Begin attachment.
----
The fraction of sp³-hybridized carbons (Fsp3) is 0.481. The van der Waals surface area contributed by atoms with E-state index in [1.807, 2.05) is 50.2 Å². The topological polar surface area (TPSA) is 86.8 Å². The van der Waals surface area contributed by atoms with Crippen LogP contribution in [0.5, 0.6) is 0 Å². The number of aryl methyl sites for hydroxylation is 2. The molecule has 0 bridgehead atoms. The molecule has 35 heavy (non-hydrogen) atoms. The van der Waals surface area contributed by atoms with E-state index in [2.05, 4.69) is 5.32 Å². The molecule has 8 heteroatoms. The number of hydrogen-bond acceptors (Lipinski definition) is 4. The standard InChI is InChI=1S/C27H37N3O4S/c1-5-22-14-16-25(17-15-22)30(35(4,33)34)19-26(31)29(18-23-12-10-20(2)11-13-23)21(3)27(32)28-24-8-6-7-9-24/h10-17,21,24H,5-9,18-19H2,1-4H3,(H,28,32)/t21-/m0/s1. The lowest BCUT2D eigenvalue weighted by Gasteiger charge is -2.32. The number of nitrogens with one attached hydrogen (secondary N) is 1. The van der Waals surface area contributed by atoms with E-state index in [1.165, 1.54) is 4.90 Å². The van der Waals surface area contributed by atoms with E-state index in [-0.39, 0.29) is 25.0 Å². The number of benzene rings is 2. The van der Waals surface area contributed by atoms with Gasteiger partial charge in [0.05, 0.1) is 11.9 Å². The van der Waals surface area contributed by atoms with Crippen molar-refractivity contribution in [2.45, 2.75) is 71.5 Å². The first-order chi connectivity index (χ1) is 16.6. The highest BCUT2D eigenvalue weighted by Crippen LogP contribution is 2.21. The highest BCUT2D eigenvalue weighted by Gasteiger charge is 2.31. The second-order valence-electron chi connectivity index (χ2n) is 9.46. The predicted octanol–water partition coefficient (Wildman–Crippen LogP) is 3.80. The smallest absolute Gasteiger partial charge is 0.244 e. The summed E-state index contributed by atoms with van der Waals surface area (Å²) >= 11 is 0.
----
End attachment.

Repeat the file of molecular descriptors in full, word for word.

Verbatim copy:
The fraction of sp³-hybridized carbons (Fsp3) is 0.481. The van der Waals surface area contributed by atoms with E-state index in [1.807, 2.05) is 50.2 Å². The topological polar surface area (TPSA) is 86.8 Å². The van der Waals surface area contributed by atoms with Crippen LogP contribution in [0.5, 0.6) is 0 Å². The number of aryl methyl sites for hydroxylation is 2. The molecule has 0 bridgehead atoms. The molecule has 35 heavy (non-hydrogen) atoms. The van der Waals surface area contributed by atoms with E-state index in [2.05, 4.69) is 5.32 Å². The molecule has 8 heteroatoms. The number of hydrogen-bond acceptors (Lipinski definition) is 4. The standard InChI is InChI=1S/C27H37N3O4S/c1-5-22-14-16-25(17-15-22)30(35(4,33)34)19-26(31)29(18-23-12-10-20(2)11-13-23)21(3)27(32)28-24-8-6-7-9-24/h10-17,21,24H,5-9,18-19H2,1-4H3,(H,28,32)/t21-/m0/s1. The lowest BCUT2D eigenvalue weighted by Gasteiger charge is -2.32. The number of nitrogens with one attached hydrogen (secondary N) is 1. The van der Waals surface area contributed by atoms with E-state index in [1.165, 1.54) is 4.90 Å². The van der Waals surface area contributed by atoms with E-state index in [-0.39, 0.29) is 25.0 Å². The number of benzene rings is 2. The van der Waals surface area contributed by atoms with Gasteiger partial charge in [0.05, 0.1) is 11.9 Å². The van der Waals surface area contributed by atoms with Crippen molar-refractivity contribution in [2.45, 2.75) is 71.5 Å². The first-order chi connectivity index (χ1) is 16.6. The highest BCUT2D eigenvalue weighted by Crippen LogP contribution is 2.21. The highest BCUT2D eigenvalue weighted by Gasteiger charge is 2.31. The second-order valence-electron chi connectivity index (χ2n) is 9.46. The predicted octanol–water partition coefficient (Wildman–Crippen LogP) is 3.80. The smallest absolute Gasteiger partial charge is 0.244 e. The summed E-state index contributed by atoms with van der Waals surface area (Å²) >= 11 is 0.